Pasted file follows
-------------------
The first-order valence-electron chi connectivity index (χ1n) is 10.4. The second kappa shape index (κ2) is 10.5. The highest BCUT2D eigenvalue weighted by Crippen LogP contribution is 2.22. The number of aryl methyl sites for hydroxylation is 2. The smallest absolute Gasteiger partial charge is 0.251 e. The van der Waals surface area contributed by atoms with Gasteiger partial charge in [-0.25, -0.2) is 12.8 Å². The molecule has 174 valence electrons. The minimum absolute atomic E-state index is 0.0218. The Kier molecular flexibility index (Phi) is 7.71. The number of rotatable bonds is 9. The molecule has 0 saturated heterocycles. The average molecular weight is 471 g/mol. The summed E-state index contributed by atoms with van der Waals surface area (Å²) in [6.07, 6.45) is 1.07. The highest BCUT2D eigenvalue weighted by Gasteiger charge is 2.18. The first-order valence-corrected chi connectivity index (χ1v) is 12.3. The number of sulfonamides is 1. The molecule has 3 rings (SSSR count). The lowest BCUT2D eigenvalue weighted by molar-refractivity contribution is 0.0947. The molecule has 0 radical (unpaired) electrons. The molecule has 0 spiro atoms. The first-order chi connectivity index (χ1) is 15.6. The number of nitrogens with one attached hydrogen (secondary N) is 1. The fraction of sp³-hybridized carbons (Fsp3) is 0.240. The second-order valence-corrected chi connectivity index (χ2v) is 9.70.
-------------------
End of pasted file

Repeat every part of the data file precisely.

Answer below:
The first-order valence-electron chi connectivity index (χ1n) is 10.4. The second kappa shape index (κ2) is 10.5. The highest BCUT2D eigenvalue weighted by Crippen LogP contribution is 2.22. The number of aryl methyl sites for hydroxylation is 2. The smallest absolute Gasteiger partial charge is 0.251 e. The van der Waals surface area contributed by atoms with Gasteiger partial charge in [-0.25, -0.2) is 12.8 Å². The molecule has 174 valence electrons. The minimum absolute atomic E-state index is 0.0218. The Kier molecular flexibility index (Phi) is 7.71. The number of rotatable bonds is 9. The molecule has 0 saturated heterocycles. The average molecular weight is 471 g/mol. The summed E-state index contributed by atoms with van der Waals surface area (Å²) in [6.07, 6.45) is 1.07. The highest BCUT2D eigenvalue weighted by Gasteiger charge is 2.18. The first-order valence-corrected chi connectivity index (χ1v) is 12.3. The number of sulfonamides is 1. The molecule has 3 rings (SSSR count). The lowest BCUT2D eigenvalue weighted by molar-refractivity contribution is 0.0947. The molecule has 0 radical (unpaired) electrons. The molecule has 0 spiro atoms. The first-order chi connectivity index (χ1) is 15.6. The number of nitrogens with one attached hydrogen (secondary N) is 1. The fraction of sp³-hybridized carbons (Fsp3) is 0.240. The second-order valence-corrected chi connectivity index (χ2v) is 9.70.